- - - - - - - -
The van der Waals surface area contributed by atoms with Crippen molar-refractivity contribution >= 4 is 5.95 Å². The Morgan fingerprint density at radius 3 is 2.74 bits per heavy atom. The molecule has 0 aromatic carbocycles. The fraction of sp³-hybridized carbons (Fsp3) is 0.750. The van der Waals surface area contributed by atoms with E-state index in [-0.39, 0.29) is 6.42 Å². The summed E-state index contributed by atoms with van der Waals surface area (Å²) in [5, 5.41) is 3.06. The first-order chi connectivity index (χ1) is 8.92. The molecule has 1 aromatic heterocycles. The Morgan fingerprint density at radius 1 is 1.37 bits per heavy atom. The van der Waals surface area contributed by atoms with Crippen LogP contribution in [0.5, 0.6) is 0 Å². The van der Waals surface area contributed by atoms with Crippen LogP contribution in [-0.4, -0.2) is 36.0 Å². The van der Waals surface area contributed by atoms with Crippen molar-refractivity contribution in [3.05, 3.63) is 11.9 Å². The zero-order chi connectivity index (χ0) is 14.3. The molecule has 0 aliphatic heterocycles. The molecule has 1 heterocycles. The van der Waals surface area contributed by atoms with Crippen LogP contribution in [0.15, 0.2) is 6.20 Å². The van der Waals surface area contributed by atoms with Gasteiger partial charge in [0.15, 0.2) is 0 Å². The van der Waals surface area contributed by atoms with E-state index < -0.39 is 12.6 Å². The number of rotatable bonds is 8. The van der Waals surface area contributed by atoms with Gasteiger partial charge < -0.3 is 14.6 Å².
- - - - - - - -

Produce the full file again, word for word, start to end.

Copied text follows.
The van der Waals surface area contributed by atoms with Crippen molar-refractivity contribution >= 4 is 5.95 Å². The Morgan fingerprint density at radius 3 is 2.74 bits per heavy atom. The molecule has 0 aromatic carbocycles. The fraction of sp³-hybridized carbons (Fsp3) is 0.750. The van der Waals surface area contributed by atoms with E-state index in [-0.39, 0.29) is 6.42 Å². The summed E-state index contributed by atoms with van der Waals surface area (Å²) in [5, 5.41) is 3.06. The first-order chi connectivity index (χ1) is 8.92. The molecule has 1 aromatic heterocycles. The Morgan fingerprint density at radius 1 is 1.37 bits per heavy atom. The van der Waals surface area contributed by atoms with Crippen LogP contribution in [0.5, 0.6) is 0 Å². The van der Waals surface area contributed by atoms with Crippen LogP contribution in [-0.4, -0.2) is 36.0 Å². The van der Waals surface area contributed by atoms with Crippen molar-refractivity contribution in [3.05, 3.63) is 11.9 Å². The zero-order chi connectivity index (χ0) is 14.3. The molecule has 0 aliphatic heterocycles. The molecule has 1 heterocycles. The van der Waals surface area contributed by atoms with Crippen LogP contribution in [0.15, 0.2) is 6.20 Å². The van der Waals surface area contributed by atoms with Gasteiger partial charge in [0.15, 0.2) is 0 Å². The van der Waals surface area contributed by atoms with E-state index < -0.39 is 12.6 Å². The number of rotatable bonds is 8. The van der Waals surface area contributed by atoms with Gasteiger partial charge < -0.3 is 14.6 Å².